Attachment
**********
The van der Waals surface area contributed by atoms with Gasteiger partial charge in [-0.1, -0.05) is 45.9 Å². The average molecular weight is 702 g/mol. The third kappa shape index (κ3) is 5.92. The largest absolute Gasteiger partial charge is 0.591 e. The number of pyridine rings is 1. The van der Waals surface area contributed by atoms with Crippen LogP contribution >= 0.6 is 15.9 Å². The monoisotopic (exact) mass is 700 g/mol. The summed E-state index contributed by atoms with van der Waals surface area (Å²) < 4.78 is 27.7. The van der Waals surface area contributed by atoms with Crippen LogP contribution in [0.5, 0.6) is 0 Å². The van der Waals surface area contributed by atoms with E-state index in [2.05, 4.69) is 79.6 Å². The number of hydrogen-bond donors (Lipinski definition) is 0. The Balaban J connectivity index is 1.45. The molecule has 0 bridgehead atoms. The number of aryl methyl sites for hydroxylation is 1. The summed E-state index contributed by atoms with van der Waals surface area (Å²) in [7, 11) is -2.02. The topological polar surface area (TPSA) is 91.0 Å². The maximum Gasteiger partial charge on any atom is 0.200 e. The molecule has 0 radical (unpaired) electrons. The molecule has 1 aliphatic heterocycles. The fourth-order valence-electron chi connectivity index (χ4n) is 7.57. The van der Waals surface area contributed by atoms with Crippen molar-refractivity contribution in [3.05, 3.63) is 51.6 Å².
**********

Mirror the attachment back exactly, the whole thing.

The van der Waals surface area contributed by atoms with Gasteiger partial charge in [-0.1, -0.05) is 45.9 Å². The average molecular weight is 702 g/mol. The third kappa shape index (κ3) is 5.92. The largest absolute Gasteiger partial charge is 0.591 e. The number of pyridine rings is 1. The van der Waals surface area contributed by atoms with Crippen LogP contribution >= 0.6 is 15.9 Å². The monoisotopic (exact) mass is 700 g/mol. The summed E-state index contributed by atoms with van der Waals surface area (Å²) < 4.78 is 27.7. The van der Waals surface area contributed by atoms with Crippen LogP contribution in [0.5, 0.6) is 0 Å². The van der Waals surface area contributed by atoms with E-state index in [2.05, 4.69) is 79.6 Å². The number of hydrogen-bond donors (Lipinski definition) is 0. The Balaban J connectivity index is 1.45. The molecule has 0 bridgehead atoms. The number of aryl methyl sites for hydroxylation is 1. The summed E-state index contributed by atoms with van der Waals surface area (Å²) in [7, 11) is -2.02. The topological polar surface area (TPSA) is 91.0 Å². The maximum Gasteiger partial charge on any atom is 0.200 e. The molecule has 0 radical (unpaired) electrons. The molecule has 1 aliphatic heterocycles. The fourth-order valence-electron chi connectivity index (χ4n) is 7.57. The van der Waals surface area contributed by atoms with Crippen molar-refractivity contribution in [3.05, 3.63) is 51.6 Å².